Editor's Pick

Dr. Elizabeth Chosa was born and raised in Johnson City, TN, and decided to be a veterinarian at age three. She earned her undergraduate degree from the University of Virginia and her DVM from the University of Georgia. She then served on active duty in the U.S. Army Veterinary Corps for five years. Her first duty station was Fort Meade, MD, where she cared for working dogs in the military and federal agencies including the National Security Agency and Secret Service. She then cared for dolphins and sea lions with the Navy Marine Mammal Program before being honorably discharged in 2010.

Dr. Chosa moved to Brevard County, FL, and worked as an associate veterinarian before purchasing Courtenay Animal Hospital in March 2012. After 10 years of hospital ownership, Dr. Chosa sold her practice in 2022 to become a full-time mom and part-time veterinarian. She works as a relief veterinarian for GP and ER practices in both Florida and Michigan and provides mentorship in the veterinary community through DVMoms, a support group for veterinarians who are mothers. 

After the veterinary community lost multiple colleagues to suicide in quick succession, she cofounded the Veterinary HopeFoundation (VHF) with Dr. Blair McConnel in 2021, a 501(c)(3) organization that offers free support groups for the animal care community and focuses on education and connection to help protect the mental health of veterinarians and support staff. 

“After researching existing programs, we realized that most available resources were directed toward veterinarians in crisis,” Dr. Chosa says of the founding. “We wondered if there might be a way to support veterinarians before they reached a crisis state. As veterinarians, we know how important preventive care is for physical health, and we started contemplating what preventive care might look like for mental health. We formed a small board of concerned veterinarians and partnered with mental health professionals who had experience working with animal care teams. We conducted market research with our colleagues, first informally and later formally, to determine what resources were needed most.”

Through the focus groups, they learned the majority of veterinarians are struggling with the same challenges, and that many of them feel isolated and are longing for community. These veterinarians are often introverts who are emotionally exhausted from their jobs and do not have the time and energy to form strong personal connections.

“We knew that by offering support groups led by mental health professionals we could achieve two goals: provide educational resources to help address common challenges while also building relationships and lasting community. We hosted our first three pilot groups in the fall of 2021, and many of those participants are still in touch! They have continued to provide support to one another in all aspects of life, long after the formal sessions ended.”

Dr. Chosa says that the value of these relationships is difficult to measure quantitatively, but having someone who really understands and supports you makes a huge difference in quality of life. Isolation is a known risk factor for mental health crises, so staying engaged and connected to others can be protective for mental health. VHF has been able to help more than 100 veterinarians and offers support groups for all members of the animal care team. They have 10 licensed mental health professionals, with extensive experience in the animal care community, serving as facilitators. These facilitators also complete specialized training through VHF to lead these groups. Currently, VFH offers three groups per month, but thanks to industry sponsors, they are poised to offer more.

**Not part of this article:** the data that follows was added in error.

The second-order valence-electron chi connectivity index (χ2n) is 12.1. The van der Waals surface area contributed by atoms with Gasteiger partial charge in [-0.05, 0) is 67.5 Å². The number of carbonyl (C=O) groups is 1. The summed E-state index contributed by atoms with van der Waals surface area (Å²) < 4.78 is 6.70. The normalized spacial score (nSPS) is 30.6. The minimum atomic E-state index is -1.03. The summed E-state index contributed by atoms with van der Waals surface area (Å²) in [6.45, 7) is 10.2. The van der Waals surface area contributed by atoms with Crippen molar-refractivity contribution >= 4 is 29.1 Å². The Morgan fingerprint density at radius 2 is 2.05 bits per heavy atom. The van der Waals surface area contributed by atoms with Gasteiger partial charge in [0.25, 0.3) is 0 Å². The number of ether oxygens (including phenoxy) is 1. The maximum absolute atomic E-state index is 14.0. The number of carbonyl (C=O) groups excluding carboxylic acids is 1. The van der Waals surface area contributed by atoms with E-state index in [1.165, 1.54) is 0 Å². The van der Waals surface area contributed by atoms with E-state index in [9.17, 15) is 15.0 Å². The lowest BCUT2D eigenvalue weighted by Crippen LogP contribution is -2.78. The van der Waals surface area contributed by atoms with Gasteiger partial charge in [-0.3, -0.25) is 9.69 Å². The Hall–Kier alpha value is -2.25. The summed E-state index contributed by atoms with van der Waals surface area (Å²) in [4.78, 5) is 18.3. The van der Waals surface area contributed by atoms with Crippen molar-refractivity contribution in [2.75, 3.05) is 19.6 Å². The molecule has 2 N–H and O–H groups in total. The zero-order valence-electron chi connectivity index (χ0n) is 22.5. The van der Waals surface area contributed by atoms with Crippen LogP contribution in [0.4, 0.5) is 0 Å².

Each support group meets once a week for six weeks with sessions lasting 60-75 minutes. These online meetings are held after hours to make them as accessible as possible for participants. The needs of the individual group members guide the meetings, but each week has a different topic of discussion with a curriculum based on market research. VHF has held specialized groups for veterinarians working in certain sectors of the profession and in specific roles within hospitals, but all groups discuss topics such as healthy boundaries, conflict resolution, self-compassion, imposter syndrome, and work/life integration.

As a practice owner, Dr. Chosa’s focus was ensuring that all her patients received the highest possible level of medical care in a nurturing environment, emphasizing preventive care and maintaining wellness as the best way to keep patients healthy and happy. As a founder of VHF, her goals for veterinary professionals are the same – ensuring that veterinarians and their staff members have access to preventive care for their mental health in a caring community that helps maintain their wellness. VHF continues to grow and is ready to reach more veterinarians and staff to make a larger positive impact on the profession as a whole.

“I still love my work as a clinician, but I also feel an obligation to give back to this amazing profession that has given me so much,” Dr. Chosa says. “The VHF is the best way I know how to bring light into a profession that sometimes feels dark. I firmly believe that if we can build community and encourage veterinary professionals to take of themselves and each other with the same compassion they’ve always had for their patients, we can make a lasting difference.”

To learn more about VHF, visit www.veterinaryhope.org.

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